Dear Roadie: Should I Drug-Test My Son to Ensure He’s Not Wasting His College Tuition?

The hand of a person in blue lab gloves holding a vial that says, "Drug Test"

Dear Roadie: Should I Drug-Test My Son to Ensure He’s Not Wasting His College Tuition?

Published April 12, 2024

The hand of a person in blue lab gloves holding a vial that says, "Drug Test"

Dear Roadie,

My son will be attending a school that costs $80,000 per year. Am I crazy for wanting him to take a drug test a couple of times per year? We’re investing a lot of money and I want to ensure he doesn’t get off track and party too much. He’s always been a good student but he’s also the life of the party, if you know what I mean. I worry he’s an easy target for the college party lifestyle.

— Wanna-Be Drug Tester

Dear Wanna-Be Drug Tester, 

I understand your concern. We live in a world where simply “experimenting” with drugs has never been more dangerous. 

But let’s start with your son. Has he ever proven not to be trustworthy? Have you suspected that he’s taking drugs or drinking already? If the answer is no, then perhaps wanting to schedule drug tests before we know if there’s a need to might be a little too preemptive. 

Whether we like it or not, alcohol and drug use in college is fairly common. At some so-called “party” schools, it’s almost ritualistic, as if experimenting with one or both is simply part of the experience. According to the National Survey on Drug Use and Health, almost 53 percent of full-time college students ages 18 to 22 drank alcohol in the past month, and research shows that marijuana is the drug most often used in college.

Drugs like ecstasy and other psychedelic or hallucinogenic drugs are also gaining popularity. The practice of taking small doses to achieve a slight effect, often called microdosing, has also increased among college students in recent years. Then there are so-called “study drugs” like Adderall that promise to help kids stay up all night and cram for exams. 

Thanks to the rise of fentanyl and other deadly substances that can be mixed in with recreational drugs like marijuana, even just experimenting with drugs can prove deadly. Kids today truly have no idea what they’re ingesting when and if they choose to partake.

Knowing all this, it’s hard not to worry. Rest assured, the vast majority of college students graduate without addictions and lifelong consequences, and a great many of them never drink, smoke, or snort anything the whole time they’re there.

How to Protect Your Investment Without Resorting to Drug Tests

I understand your concern about your $80,000-per-year investment. But drug use isn’t the only thing to consider when looking at protecting that investment. Your child’s grades, activities, and behavior patterns are all going to play a key role in helping you determine if your son is partying too much.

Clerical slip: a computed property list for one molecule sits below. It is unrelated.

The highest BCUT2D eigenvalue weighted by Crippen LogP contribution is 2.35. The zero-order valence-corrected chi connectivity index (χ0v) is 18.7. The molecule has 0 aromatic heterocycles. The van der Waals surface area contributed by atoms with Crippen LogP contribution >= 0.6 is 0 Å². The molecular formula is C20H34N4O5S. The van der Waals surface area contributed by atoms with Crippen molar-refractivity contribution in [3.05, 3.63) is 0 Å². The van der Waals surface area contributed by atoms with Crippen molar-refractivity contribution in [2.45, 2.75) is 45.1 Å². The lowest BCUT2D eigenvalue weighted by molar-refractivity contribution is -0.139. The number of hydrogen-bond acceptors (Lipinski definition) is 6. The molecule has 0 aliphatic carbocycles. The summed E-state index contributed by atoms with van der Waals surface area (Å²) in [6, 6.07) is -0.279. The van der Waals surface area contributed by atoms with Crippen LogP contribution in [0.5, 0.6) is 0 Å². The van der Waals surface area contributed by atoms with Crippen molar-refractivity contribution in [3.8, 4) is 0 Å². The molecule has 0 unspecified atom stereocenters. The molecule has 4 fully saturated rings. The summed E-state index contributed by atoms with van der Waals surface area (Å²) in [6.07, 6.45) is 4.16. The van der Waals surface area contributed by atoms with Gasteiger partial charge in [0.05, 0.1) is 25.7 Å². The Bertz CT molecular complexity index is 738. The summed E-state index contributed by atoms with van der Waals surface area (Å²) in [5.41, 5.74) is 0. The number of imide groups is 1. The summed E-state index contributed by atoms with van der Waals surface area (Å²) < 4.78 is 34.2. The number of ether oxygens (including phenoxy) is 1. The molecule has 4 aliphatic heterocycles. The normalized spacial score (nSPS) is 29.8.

Technology can be your best friend in these instances. Try keeping an eye on his whereabouts with GPS tracking to see when he’s in class or at the library, and make sure you keep an open line of communication with daily texts and regular phone calls. It’s not an invasion of privacy if your son knows you have access to his whereabouts. 

I’d also advise you to set ground rules regarding grades at the start of each semester. Together, decide what grades are considered acceptable and agree on check-in points, such as when grades are distributed, as well as the consequences should they start going down. Make sure he agrees, so there are no surprises later.

Let The Pros Handle The Drug Testing (If It Comes to That)

If you’re still considering testing him for drug use, keep in mind that while there are at-home drug tests, none is 100 percent reliable. It’s also pertinent to mention that the American Academy of Pediatrics frowns upon drug tests without a teen’s knowledge and consent. 

Instead, I suggest scheduling a visit to your doctor for a more formal assessment. This allows a trained physician to examine him and ask key questions. If your doctor suspects that your son may be taking drugs, they can perform an in-office drug test, which will likely prove to be more reliable than anything you can buy at the drugstore. It may also give you peace of mind that he’s been screened by a professional. 

Don’t listen to anyone who says, “No one knows your son better than you.” There are simply too many heartbreaking stories about parents who were blindsided to learn their children were heavily involved with drugs or alcohol, even when they barely showed signs before. 

You’re right to keep your eyes and ears open, but keep your heart and mind open, too. Your son is an adult and he should be treated as one, so be transparent with your concerns and make sure you’re on the same page when it comes to monitoring his success at college. Chances are he will be just fine.

Have a perplexing college question? Email Dear Roadie for advice at


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